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Top Use Cases From Data Analytics and ML for Effective Fraud Detection and Prevention

by Rajesh Shashikant Renukdas, on May 19, 2021 5:45:32 PM

While evolving technologies have ushered an era of accessibility and ultimate convenience, it has also led to an exponential surge in new unique patterns in acts of monetary thefts, tax evasions, dark-net transactions, funding of illegal activities, etc. Moreover, traditional fraud detection and prevention systems rely heavily on the data sets at hand that can detect known patterns of fraud but are incapable of detecting new, powerful, and visually disguised frauds. These frauds leverage loopholes in the digital business systems and employ new and advanced technologies in parallel to commit these frauds. As a result, fraud detection has paved the way to become a trillion-dollar business. The Association of Certified Fraud Executives in USA or ACFE reports that businesses lose around 5% of revenue to fraud every year, which when measured on a global level, translates to $4 trillion a year.

pocketing-company-money-cropped-shot-of-a-business

Clearly, there is an imminent exigency on a business level to shore up the security layer with the help of next-gen, cognitive, and smart technologies, on not just systems deployed on-site but through apps that can remotely connect to these systems and be operated on the go. In this blog, we will look at some riveting use cases of AI, ML, and other high-end technologies to detect and prevent fraud. Let us begin by looking at how a fraud detection and prevention system works:



How does fraud detection and prevention software work?

Fraud detection and prevention software can handle massive quantities of data from a system and AI/ML can help it learn what's normal within a collection of data sets. The software can directly fetch business rules or machine-learning algorithms from the cloud to spot incoming and existing anomalies, assign risk scores to transactions that may lead to repercussions recorded in the past, and send push notifications to the authorities, who can manually choose to halt the respective transactions. These tools can be used by businesses of all verticals, from banking and e-commerce to government and private entities to constantly monitor and exercise prevention for potential fraudulent actions made by their employees, customers, or an external body. Here are some industries that can leverage the power of fraud detection systems:

Tax Fraud

Widespread data breaches have made it easier for fraudsters to obtain real information from governmental organizations and use it for tax fraud. Predictive analytics can reliably assess individual tax returns and figure out what recent actions of the taxpayer have deviated from the characteristics of all his/her previous returns, aligning them with their most recent paperwork. The systems can track cluster data from on-premise systems to identify and store elements that may be common to numerous returns and other elements that may or may not signal an illegitimate activity. These data sets can then be mapped with data collected from external entities like employers, real estate builders, hospitals, and insurance companies, to identify the gaps and detect pre-enlisted fraudsters.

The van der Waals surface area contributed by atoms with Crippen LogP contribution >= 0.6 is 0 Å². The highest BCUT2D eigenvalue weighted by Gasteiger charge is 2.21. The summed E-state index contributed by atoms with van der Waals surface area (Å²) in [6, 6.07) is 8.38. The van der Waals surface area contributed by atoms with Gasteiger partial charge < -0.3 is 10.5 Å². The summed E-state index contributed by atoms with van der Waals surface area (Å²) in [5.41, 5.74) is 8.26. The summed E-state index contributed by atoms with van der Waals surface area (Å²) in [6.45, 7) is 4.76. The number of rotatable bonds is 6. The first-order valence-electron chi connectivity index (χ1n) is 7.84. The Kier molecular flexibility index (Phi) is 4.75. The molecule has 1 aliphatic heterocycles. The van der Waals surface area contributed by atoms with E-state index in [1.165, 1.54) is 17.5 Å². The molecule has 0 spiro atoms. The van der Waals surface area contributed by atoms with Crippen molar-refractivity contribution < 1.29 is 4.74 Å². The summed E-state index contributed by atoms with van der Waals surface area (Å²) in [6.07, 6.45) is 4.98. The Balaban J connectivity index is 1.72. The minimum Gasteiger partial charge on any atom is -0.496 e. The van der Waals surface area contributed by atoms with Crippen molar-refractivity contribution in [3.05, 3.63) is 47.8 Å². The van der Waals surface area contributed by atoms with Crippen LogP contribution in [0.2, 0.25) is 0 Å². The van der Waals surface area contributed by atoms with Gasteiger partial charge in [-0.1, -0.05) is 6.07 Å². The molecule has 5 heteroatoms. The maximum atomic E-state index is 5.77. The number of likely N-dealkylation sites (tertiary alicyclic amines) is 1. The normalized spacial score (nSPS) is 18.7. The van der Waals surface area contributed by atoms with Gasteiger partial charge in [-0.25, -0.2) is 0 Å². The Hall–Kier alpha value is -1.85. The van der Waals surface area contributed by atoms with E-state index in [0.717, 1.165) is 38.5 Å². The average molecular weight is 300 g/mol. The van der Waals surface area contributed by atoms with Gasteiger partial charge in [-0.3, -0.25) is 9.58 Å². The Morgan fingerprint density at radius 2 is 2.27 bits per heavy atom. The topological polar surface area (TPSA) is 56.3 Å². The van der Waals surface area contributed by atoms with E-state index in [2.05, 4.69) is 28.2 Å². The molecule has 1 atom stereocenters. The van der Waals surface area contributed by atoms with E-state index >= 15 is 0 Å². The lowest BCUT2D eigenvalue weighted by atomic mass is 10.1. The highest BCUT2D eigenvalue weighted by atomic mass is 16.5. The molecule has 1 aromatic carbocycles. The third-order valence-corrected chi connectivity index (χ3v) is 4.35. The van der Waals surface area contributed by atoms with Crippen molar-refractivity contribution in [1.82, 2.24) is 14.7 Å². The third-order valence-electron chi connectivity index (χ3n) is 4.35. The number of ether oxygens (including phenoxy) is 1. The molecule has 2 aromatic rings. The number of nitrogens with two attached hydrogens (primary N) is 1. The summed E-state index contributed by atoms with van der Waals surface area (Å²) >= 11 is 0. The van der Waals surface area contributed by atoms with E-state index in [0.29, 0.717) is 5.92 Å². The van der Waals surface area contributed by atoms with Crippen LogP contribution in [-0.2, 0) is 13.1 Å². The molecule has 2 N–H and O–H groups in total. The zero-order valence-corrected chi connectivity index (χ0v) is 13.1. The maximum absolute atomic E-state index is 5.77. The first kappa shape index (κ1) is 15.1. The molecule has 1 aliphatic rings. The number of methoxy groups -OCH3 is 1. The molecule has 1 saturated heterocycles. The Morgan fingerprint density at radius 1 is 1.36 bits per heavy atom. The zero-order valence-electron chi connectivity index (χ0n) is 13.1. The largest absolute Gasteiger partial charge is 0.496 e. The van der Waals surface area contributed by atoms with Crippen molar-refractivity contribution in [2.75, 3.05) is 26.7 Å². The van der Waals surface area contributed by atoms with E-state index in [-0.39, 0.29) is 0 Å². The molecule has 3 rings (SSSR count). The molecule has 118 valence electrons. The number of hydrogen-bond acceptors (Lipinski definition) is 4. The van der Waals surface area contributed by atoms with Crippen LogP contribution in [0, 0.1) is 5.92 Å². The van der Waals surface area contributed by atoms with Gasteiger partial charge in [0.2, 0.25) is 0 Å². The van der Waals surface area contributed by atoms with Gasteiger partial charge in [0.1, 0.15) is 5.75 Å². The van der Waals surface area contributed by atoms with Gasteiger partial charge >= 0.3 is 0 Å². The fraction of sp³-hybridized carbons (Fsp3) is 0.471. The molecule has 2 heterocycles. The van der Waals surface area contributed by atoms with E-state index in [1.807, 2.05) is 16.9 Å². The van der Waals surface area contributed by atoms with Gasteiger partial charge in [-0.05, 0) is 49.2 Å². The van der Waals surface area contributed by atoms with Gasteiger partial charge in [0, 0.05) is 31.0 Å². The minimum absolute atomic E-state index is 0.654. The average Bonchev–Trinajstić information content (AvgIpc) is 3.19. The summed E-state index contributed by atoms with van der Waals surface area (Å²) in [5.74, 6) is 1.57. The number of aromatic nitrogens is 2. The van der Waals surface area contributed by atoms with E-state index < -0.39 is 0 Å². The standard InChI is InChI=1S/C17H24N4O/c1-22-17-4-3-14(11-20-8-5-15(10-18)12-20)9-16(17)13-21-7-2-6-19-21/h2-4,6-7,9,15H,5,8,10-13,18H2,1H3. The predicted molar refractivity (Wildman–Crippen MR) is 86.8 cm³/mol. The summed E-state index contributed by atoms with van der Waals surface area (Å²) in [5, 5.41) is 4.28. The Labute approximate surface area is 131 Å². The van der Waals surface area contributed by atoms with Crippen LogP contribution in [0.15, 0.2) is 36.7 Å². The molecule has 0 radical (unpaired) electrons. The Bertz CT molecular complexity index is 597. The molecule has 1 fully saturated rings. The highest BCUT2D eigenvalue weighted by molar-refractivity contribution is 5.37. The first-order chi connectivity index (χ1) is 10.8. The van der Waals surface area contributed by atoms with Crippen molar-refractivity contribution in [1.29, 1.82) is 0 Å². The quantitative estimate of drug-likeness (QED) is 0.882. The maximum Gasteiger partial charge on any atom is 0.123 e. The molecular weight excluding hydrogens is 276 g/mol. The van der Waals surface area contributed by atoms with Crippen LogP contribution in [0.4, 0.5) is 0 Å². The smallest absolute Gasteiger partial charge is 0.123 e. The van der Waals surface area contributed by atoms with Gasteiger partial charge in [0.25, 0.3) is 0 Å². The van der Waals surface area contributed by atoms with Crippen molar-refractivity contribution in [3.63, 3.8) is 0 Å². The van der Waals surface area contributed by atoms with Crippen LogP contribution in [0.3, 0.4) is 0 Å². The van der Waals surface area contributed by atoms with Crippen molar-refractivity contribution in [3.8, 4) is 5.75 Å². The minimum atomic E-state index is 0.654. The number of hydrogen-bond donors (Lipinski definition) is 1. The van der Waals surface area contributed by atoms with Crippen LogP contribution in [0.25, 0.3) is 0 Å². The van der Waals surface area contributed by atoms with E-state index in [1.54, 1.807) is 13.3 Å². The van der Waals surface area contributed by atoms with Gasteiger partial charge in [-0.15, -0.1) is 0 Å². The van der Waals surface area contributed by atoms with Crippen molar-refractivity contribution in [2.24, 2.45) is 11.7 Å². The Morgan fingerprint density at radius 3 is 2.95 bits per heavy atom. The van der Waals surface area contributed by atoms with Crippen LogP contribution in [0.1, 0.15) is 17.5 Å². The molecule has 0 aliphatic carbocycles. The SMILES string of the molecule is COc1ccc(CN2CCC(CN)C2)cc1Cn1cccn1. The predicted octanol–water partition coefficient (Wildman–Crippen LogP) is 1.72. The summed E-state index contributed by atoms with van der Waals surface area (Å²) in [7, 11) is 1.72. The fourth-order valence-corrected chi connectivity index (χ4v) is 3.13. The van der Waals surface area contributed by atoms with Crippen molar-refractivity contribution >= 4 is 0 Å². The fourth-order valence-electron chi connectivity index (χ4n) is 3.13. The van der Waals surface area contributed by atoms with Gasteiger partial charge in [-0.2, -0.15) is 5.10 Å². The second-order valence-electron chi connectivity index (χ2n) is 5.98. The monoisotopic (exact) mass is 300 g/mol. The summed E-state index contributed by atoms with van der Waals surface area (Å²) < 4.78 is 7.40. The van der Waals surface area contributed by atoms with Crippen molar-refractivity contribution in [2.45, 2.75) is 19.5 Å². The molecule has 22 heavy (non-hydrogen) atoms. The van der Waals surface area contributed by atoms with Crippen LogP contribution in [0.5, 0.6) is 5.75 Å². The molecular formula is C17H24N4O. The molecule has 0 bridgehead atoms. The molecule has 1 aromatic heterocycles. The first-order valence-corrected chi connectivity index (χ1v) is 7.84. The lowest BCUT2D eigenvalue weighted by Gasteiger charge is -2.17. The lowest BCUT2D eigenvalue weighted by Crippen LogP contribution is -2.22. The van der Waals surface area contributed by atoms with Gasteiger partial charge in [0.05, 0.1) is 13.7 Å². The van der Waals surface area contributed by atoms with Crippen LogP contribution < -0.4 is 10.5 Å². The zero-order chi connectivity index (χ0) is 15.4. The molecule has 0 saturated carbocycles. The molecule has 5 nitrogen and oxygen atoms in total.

Pharmaceutical Fraud 

Fraud in the medical sector can happen when a provider prescribes a drug or other treatment to someone who doesn't have a genuine medical need for it, or if a drug company charges inflated prices for medicines and creates bills for services or products never sold. In 2019, a drug manufacturer had to pay $2.2 million to the state of Washington after it reportedly purposely delayed the Food and Drug Administration from approving generic versions of the drug so the pharmaceutical company could remain in control of its pricing. These cases that rely entirely on whistleblowers can be detected by examining the approval timelines for similar generic drugs and contrasting them with a medication awaiting approval. AI/ML-based systems can be deployed on federal drug approval authority sites. Data analytics could also help by enabling corroboration of services rendered on the provider side with services received on the consumer side, by analyzing data on lodging, bank transactions, and accounts receivable.